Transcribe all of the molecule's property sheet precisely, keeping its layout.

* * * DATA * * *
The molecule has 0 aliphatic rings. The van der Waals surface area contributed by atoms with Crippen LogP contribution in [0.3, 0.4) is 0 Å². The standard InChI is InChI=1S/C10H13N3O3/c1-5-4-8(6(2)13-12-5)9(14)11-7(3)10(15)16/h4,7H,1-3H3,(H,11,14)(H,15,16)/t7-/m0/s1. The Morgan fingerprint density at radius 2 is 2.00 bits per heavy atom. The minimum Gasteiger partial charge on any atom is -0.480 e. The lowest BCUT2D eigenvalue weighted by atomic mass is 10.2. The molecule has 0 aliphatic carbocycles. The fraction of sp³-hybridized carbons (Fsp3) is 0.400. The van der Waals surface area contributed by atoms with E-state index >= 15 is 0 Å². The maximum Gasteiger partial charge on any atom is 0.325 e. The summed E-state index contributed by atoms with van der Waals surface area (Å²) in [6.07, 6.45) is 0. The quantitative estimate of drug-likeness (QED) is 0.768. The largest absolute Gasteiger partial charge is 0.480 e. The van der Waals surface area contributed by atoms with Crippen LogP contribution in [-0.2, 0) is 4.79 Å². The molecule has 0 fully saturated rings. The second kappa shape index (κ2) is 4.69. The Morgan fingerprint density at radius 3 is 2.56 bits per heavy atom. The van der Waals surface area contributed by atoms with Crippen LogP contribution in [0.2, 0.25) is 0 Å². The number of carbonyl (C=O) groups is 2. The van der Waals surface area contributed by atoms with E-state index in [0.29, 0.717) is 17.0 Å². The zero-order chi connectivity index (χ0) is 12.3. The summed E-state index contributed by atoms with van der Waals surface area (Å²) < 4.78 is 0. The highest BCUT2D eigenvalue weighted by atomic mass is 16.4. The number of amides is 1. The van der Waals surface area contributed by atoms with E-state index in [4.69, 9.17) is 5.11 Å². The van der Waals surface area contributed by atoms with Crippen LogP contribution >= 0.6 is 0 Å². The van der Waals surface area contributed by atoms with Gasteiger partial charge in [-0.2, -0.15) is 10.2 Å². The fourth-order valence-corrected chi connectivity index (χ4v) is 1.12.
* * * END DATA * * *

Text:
The molecule has 0 aliphatic rings. The van der Waals surface area contributed by atoms with Crippen LogP contribution in [0.3, 0.4) is 0 Å². The standard InChI is InChI=1S/C10H13N3O3/c1-5-4-8(6(2)13-12-5)9(14)11-7(3)10(15)16/h4,7H,1-3H3,(H,11,14)(H,15,16)/t7-/m0/s1. The Morgan fingerprint density at radius 2 is 2.00 bits per heavy atom. The minimum Gasteiger partial charge on any atom is -0.480 e. The lowest BCUT2D eigenvalue weighted by atomic mass is 10.2. The molecule has 0 aliphatic carbocycles. The fraction of sp³-hybridized carbons (Fsp3) is 0.400. The van der Waals surface area contributed by atoms with E-state index >= 15 is 0 Å². The maximum Gasteiger partial charge on any atom is 0.325 e. The summed E-state index contributed by atoms with van der Waals surface area (Å²) in [6.07, 6.45) is 0. The quantitative estimate of drug-likeness (QED) is 0.768. The largest absolute Gasteiger partial charge is 0.480 e. The van der Waals surface area contributed by atoms with Crippen LogP contribution in [-0.2, 0) is 4.79 Å². The molecule has 0 fully saturated rings. The second kappa shape index (κ2) is 4.69. The Morgan fingerprint density at radius 3 is 2.56 bits per heavy atom. The van der Waals surface area contributed by atoms with Crippen LogP contribution in [0.2, 0.25) is 0 Å². The number of carbonyl (C=O) groups is 2. The van der Waals surface area contributed by atoms with E-state index in [0.29, 0.717) is 17.0 Å². The zero-order chi connectivity index (χ0) is 12.3. The summed E-state index contributed by atoms with van der Waals surface area (Å²) < 4.78 is 0. The highest BCUT2D eigenvalue weighted by atomic mass is 16.4. The number of amides is 1. The van der Waals surface area contributed by atoms with E-state index in [4.69, 9.17) is 5.11 Å². The van der Waals surface area contributed by atoms with Crippen LogP contribution >= 0.6 is 0 Å². The van der Waals surface area contributed by atoms with Gasteiger partial charge in [-0.2, -0.15) is 10.2 Å². The fourth-order valence-corrected chi connectivity index (χ4v) is 1.12.